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If you want it, rookie... earn it.

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A promising young QB gets the fanbase excited, but no one gets to assume the future. Drew Lock’s success is all on his own shoulders.

Vanderbilt v Missouri Photo by Ed Zurga/Getty Images

There’s no mania that fanbases are prone to quite like the mania brought on by a promising rookie quarterback. Broncos Country is no stranger to this mania, and honestly we might have it worse than most fanbases. Quarterback has been an unsettled issue for the Broncos since the day Peyton Manning retired, and we’ve seen fans get carried away on crusades for or against various quarterbacks again and again in the time since.

Hint: It’s going to happen this year too.

But if John Elway, Vic Fangio, & company are wise, they’ll turn a deaf ear to the nigh-inevitable clamor. And I’d say that we as fans would be well advised to do the same. Because in the end it’s not about what the fanbase wants, but about what’s best for the Broncos in 2019 and in future seasons.

The quality of play the Broncos get out of Joe Flacco should certainly be a notable factor in when or if a QB change happens this year, next year, or whenever. But really the driving factor has to be Drew Lock and his quality of play.

Kentucky v Missouri Photo by Jamie Squire/Getty Images

The Broncos made a critical mistake in the 2016 offseason by taking a raw 1st round QB but failing to secure a decent veteran bridge (Mark Sanchez? Really?!?). That was far from the only mistake the team made in regard to Paxton Lynch, beginning with drafting him in the first place, but the apparent lack of a viable alternative had fans clamoring for Lynch practically from day one. For many fans, it didn’t matter that he wasn’t ready. They’d anointed him as Manning’s successor and the calls for him to learn on the job started loud and only got louder the next season.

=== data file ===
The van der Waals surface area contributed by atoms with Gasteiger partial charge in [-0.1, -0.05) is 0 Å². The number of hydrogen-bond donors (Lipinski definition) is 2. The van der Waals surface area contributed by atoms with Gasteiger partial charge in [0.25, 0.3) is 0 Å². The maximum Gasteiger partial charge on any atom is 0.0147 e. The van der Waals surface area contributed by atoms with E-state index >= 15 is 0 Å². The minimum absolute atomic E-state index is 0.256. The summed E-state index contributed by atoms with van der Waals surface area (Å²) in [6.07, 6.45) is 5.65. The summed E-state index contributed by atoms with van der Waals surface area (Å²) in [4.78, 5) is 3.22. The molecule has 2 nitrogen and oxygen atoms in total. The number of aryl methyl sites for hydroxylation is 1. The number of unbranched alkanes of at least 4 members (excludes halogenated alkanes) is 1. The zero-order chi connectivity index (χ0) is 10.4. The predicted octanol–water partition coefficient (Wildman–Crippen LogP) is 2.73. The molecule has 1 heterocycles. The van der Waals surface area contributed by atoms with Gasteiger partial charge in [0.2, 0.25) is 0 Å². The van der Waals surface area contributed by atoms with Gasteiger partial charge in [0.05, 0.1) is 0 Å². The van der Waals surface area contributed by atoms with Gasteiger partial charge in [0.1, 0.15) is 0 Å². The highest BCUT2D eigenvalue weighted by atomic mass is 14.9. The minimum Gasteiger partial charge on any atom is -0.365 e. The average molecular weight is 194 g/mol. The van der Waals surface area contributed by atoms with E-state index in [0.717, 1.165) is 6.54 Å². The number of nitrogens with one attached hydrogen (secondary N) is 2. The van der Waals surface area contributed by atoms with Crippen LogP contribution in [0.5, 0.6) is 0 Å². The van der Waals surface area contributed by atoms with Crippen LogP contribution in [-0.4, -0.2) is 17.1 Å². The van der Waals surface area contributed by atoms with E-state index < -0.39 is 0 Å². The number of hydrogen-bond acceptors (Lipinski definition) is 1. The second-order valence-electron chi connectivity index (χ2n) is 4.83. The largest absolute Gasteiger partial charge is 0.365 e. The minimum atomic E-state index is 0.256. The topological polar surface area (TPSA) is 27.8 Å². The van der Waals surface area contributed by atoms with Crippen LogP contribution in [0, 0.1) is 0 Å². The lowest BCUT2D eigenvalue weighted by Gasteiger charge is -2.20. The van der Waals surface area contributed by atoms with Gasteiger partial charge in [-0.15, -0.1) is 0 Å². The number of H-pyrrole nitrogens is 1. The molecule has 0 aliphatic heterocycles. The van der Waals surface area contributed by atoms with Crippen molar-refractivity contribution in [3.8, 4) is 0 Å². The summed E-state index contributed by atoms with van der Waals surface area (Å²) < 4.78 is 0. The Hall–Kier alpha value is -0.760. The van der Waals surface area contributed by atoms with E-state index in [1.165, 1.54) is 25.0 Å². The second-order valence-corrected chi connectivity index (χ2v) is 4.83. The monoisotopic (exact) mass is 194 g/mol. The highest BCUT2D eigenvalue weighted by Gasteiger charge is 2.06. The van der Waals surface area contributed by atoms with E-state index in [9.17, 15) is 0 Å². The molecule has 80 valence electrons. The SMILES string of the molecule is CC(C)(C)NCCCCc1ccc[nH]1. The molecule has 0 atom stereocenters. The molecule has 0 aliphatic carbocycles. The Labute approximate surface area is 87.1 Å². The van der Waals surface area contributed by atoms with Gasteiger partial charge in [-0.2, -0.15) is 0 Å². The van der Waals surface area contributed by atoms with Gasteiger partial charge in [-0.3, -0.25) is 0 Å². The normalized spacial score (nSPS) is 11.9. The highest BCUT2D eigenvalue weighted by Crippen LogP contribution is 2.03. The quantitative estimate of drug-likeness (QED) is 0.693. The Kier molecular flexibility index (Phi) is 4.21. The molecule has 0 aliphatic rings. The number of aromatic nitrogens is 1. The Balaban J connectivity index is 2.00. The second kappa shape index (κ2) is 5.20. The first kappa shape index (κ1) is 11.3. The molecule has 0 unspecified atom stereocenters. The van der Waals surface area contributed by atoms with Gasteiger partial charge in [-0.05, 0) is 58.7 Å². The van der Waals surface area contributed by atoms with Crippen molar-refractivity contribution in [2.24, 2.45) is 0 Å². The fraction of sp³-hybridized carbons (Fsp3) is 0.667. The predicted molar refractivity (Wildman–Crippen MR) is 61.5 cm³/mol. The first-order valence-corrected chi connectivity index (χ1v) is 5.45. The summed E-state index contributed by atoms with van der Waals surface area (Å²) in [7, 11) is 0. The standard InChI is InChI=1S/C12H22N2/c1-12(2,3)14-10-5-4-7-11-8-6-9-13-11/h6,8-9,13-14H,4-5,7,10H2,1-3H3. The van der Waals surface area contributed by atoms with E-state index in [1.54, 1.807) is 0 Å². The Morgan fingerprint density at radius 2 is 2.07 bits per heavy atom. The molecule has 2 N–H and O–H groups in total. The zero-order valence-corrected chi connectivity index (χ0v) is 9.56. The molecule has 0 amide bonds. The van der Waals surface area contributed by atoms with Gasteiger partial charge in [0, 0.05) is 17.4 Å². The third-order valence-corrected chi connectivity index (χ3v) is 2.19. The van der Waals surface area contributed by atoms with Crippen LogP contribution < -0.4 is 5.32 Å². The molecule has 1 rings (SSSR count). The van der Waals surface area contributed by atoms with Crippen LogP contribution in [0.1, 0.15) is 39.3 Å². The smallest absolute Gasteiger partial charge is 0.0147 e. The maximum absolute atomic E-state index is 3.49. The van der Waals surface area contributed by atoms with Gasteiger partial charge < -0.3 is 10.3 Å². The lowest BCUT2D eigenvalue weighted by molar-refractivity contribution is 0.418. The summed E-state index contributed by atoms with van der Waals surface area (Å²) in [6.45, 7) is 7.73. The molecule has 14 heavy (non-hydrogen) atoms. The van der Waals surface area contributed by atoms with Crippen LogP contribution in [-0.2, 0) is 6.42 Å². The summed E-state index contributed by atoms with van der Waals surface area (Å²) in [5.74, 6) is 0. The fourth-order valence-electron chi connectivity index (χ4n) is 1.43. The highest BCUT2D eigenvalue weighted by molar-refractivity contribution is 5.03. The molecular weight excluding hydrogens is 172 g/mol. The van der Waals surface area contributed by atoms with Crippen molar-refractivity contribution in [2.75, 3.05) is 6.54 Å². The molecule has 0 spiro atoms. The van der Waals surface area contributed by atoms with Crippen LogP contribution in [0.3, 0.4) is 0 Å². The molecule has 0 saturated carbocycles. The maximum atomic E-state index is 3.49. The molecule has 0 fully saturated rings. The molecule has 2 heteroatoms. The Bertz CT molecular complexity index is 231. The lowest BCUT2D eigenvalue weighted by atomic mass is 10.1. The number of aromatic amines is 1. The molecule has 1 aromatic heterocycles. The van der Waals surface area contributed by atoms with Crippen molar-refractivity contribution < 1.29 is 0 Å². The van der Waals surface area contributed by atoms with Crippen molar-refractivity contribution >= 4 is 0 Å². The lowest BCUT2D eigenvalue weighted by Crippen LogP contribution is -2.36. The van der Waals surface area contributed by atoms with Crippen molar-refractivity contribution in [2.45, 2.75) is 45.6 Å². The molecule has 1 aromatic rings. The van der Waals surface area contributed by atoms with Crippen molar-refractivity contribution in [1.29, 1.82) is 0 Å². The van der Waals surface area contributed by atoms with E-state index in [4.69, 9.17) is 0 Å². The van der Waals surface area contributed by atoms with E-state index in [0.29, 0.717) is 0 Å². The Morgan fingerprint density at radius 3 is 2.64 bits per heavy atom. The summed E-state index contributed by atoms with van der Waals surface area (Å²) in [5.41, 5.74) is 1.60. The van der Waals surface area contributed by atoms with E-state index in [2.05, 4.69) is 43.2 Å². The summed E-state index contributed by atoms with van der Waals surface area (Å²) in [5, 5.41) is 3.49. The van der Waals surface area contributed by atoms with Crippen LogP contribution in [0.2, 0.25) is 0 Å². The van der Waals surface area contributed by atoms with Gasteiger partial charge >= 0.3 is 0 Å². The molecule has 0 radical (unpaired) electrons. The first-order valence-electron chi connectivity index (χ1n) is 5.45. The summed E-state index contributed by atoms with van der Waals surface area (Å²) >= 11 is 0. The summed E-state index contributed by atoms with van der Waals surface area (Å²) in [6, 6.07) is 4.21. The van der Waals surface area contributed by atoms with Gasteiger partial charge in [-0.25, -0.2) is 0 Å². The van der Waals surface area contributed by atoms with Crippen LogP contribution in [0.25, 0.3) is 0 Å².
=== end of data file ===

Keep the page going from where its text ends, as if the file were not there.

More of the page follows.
It’s important that the team doesn’t fall back into that trap this offseason/season, especially due to the presence of a viable QB in Joe Flacco. I’d argue that it’s also important that the fanbase avoids the same pitfall. That’s not an attempt to tell you who to pull for, just a plea for patience. Lock isn’t the same raw, lackadaisical project that Lynch was, but he has important work to do and some habits and issues that need ironing out.

And that’s really the gist of it: Paxton Lynch was the assumed franchise QB from the outset as a matter of when, not if. Lock isn’t and shouldn’t be. Flacco could turn in some decent to good seasons in orange & blue, so Lock can’t afford to assume he’ll be handed the job after a year. If he wants to be The Guy for the next ten to fifteen years, then he needs to step up and do the work he needs to do to prepare before he ever tries to rip the job out of Flacco’s hands. And rightly so, because Joe Flacco’s the starter right now. He’s doing what the starter should and focusing on winning first.

Baltimore Ravens Training Camp Photo by Rob Carr/Getty Images

As coach Fangio said about a week ago, “That’s on Drew to soak in and learn. Joe’s learning a new system himself. As we move along there will be more interaction and they’ll get to know each other but primarily it’s on Drew to learn.”

So if you want it, Drew, then step up and take it. This job doesn’t come on a silver platter anymore.

For us fans, it’s a good situation. Flacco should provide better play than we’ve seen in several years, and the team should be set at QB for a couple of years regardless. The QB performance floor has risen, and now we get to see if Lock can raise the ceiling. But if he doesn’t? Fine. Back to the drawing board we’ll go.

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